That's all clear. I am already not convinced of the approach that only single words out of Hunspell are being recognized after an apostrophe in CT, so now create an extra project (FR Hunspell is installed anyway) to include terms or term variants that are not in Hunspell? Seriously? Only to recognize a term behind an apostrophe? This might be okay for us who love fiddling around with files and playing with text editors, but for most users not. And up to now this all is not even documented (perhaps the process of documentation might reveal how cumbersome this is).


... while even the simplistic tool OmegaT offers this feature (see above, sorry, this argument is rather ugly).

 

Okay, these are my next results:

a) I added „Amérique“ as a one-word glossary entry. Works indeed like a charm, "Amérique" is recognised. Obviously the "Look up word stems" glossary feature (provided that you have the Hunspell) only works with one word terms (I assume Hunspell has in case of French only one-word entries)
b) I added „U+0041“ (this is the concerned apostrophe) to Additional space characters, with a comma, as prescribed (the only other entry is the locked space). But now neither Amérique nor Amérique du Sud are recognised (NB: I did not restart CT, but only went up and down to have this result). Can we call this Pandora's box?

And now?
No chance to recognise two- or more-word glossary entries with apostrophes?

 

I forgot the last point:

c) After inserting U+0041 (the concerned apostrophe) to Additional space characters, CT does not even recognise "en Amérique du Sud". After deleting it again from this field, it is of course recognised. Sense?

 

Why do you do b) if a) works "like a charm" for you. I wonder what you wish to achieve by making CT treat your apostrophe as a space.


No chance to recognise two- or more-word glossary entries with apostrophes?


It's not clear to me either. If you have two or three word phrase in the glossary, then you should expect exact matching for such multiword glossary phrases. If you expect fuzzy matching, use translation memories instead.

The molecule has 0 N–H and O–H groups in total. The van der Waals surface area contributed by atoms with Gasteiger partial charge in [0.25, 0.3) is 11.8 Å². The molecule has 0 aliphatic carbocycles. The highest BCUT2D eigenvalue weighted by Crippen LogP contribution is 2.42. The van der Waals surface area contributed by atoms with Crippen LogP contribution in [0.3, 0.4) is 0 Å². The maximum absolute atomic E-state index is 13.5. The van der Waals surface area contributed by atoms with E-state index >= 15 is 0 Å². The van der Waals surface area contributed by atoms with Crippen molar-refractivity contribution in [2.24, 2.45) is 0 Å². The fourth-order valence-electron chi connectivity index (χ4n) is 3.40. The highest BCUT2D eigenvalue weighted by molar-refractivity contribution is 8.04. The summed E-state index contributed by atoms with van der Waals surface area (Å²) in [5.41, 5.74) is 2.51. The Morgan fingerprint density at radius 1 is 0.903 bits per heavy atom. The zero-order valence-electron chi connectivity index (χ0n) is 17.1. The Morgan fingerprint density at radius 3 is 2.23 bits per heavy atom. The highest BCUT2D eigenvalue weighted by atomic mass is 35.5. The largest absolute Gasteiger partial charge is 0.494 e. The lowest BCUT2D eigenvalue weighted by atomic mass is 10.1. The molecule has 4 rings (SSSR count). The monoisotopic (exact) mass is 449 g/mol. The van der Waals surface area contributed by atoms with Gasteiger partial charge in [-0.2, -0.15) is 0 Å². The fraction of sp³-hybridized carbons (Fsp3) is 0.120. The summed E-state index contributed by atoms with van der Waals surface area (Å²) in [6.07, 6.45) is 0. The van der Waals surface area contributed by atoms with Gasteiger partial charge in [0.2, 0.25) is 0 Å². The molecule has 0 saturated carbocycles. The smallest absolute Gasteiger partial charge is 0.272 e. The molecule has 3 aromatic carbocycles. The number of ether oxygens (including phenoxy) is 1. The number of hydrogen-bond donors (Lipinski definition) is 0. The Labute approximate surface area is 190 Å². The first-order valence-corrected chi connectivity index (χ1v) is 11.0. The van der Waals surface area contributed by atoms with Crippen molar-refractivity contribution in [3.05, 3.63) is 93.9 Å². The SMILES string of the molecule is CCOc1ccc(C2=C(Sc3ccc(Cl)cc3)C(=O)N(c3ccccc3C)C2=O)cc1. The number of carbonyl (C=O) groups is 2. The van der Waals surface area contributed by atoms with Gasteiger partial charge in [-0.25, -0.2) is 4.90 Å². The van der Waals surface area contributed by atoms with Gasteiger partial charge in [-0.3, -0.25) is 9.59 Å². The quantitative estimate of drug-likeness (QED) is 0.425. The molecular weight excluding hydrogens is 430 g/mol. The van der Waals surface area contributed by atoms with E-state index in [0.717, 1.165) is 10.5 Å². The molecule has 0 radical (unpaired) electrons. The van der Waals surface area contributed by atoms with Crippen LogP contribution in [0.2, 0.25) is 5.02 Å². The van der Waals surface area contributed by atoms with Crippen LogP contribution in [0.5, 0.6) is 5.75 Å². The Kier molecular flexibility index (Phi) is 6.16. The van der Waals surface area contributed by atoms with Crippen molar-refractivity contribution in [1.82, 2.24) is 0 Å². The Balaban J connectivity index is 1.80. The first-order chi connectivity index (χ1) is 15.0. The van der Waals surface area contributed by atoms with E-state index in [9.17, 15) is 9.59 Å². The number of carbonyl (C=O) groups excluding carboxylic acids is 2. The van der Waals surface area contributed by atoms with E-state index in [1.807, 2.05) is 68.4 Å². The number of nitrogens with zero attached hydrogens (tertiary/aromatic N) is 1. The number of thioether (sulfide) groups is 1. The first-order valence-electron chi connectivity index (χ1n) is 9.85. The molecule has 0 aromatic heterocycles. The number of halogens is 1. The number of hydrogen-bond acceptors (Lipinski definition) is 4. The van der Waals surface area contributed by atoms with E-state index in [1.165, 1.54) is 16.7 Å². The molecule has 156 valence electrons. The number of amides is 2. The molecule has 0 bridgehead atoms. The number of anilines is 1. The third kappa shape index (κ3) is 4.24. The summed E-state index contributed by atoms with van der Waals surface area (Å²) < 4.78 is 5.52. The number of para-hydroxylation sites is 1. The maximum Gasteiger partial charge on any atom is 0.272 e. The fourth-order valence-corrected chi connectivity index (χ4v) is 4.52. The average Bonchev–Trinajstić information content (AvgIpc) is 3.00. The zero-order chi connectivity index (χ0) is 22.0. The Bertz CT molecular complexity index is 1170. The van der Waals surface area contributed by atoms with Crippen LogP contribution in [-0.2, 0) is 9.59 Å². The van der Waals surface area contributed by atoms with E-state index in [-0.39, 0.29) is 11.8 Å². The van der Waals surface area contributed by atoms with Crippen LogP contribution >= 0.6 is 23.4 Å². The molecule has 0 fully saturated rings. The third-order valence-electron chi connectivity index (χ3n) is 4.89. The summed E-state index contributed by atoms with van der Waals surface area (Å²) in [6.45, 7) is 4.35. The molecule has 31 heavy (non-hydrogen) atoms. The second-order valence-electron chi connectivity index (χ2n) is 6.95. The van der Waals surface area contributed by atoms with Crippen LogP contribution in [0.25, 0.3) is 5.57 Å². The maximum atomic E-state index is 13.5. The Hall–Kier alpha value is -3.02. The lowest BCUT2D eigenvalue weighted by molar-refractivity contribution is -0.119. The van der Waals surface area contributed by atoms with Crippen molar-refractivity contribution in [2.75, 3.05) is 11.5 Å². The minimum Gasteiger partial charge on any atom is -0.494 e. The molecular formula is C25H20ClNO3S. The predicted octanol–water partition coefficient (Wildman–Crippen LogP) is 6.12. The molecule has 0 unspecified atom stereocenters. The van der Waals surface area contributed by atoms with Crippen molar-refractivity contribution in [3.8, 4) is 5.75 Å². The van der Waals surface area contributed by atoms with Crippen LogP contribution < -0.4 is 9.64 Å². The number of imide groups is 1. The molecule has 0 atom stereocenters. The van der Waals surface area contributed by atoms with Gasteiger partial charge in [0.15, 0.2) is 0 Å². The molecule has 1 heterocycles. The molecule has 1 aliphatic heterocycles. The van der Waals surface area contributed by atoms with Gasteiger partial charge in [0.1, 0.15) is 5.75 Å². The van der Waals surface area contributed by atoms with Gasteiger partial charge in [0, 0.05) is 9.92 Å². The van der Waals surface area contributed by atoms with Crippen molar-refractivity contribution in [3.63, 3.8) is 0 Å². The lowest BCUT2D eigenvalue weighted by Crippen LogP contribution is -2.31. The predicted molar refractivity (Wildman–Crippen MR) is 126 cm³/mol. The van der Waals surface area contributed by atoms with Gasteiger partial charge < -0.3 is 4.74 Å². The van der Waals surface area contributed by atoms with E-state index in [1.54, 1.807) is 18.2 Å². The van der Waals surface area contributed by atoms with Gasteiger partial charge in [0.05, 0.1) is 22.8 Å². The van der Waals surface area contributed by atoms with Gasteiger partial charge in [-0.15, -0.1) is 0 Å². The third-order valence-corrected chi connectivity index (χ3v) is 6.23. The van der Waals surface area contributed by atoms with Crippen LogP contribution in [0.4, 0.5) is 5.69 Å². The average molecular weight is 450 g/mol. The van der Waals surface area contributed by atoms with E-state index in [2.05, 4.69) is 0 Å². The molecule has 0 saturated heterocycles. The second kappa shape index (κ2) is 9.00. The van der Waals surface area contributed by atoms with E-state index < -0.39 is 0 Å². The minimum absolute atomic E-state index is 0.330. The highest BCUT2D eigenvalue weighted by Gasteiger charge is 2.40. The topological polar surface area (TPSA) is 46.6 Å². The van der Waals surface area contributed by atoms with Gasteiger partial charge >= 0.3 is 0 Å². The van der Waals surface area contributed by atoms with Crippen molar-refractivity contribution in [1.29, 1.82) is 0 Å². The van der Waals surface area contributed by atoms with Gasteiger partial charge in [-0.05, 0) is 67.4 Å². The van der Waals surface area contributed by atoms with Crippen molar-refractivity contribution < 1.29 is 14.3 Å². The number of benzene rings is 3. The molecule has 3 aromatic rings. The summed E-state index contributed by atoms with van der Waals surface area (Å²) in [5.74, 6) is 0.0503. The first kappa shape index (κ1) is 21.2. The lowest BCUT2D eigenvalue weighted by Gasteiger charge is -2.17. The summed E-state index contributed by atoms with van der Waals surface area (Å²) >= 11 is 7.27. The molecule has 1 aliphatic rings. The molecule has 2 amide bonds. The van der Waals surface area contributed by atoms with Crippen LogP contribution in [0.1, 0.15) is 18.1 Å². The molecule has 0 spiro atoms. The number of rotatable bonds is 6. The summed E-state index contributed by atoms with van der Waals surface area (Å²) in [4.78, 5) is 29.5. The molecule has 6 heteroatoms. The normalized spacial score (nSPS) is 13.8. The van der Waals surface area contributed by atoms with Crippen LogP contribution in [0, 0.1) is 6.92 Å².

Next round perhaps?
I inserted U+002D to play around with the small hyphen.
This is what it recognised:

image

This had not been recognized before, I would not ecen expect it (this tag is bad luck, IMHO).

At least in this case "France-Amérique du Sud" (without tag) is being recognised, this was my intention.

 

@Igor: I was doing b) because a) only recognizes one-word terms, but not three-word-terms.

 

> It's not clear to me either. If you have two or three word phrase in the glossary, then you should expect exact matching for such multiword glossary phrases

 

But this is exactly the point. They are not recognized when being behind an apostrophe (as said above, the flavor of apostrophes might differ, depending on several factors)

 

If you wish any character to be skipped during matching add it to the "Do not match" list in Preferences. That's a fast solution to remove any characters that might interfere with the matching of words or fragments.  

Hmm, I checked, and the comma is in that list. I will try to see if it happens today and send in some screenshots. Here is my current list:


,.。:;!¡?¿[]"«»‘’“”„'’()


and written differently:

,

.

:

;

!

¡

?

¿

[

]

"

«

»

'

(

)

This might help in case of commas, but with the apostrophe it does not help. Even not after a restart (for the records: in the cases above this restart finally has also been made).

 

So any terms with the comma should be recognized and displayed in the Matchboard. They should also be highlighted in the source segment. There is only one current limitation to the highlighting. CafeTran does not highlight the phrase in the source segment if such a character is in the middle of the matched phrase. The Matchboard shows such a phrase just fine.   

Login to post a comment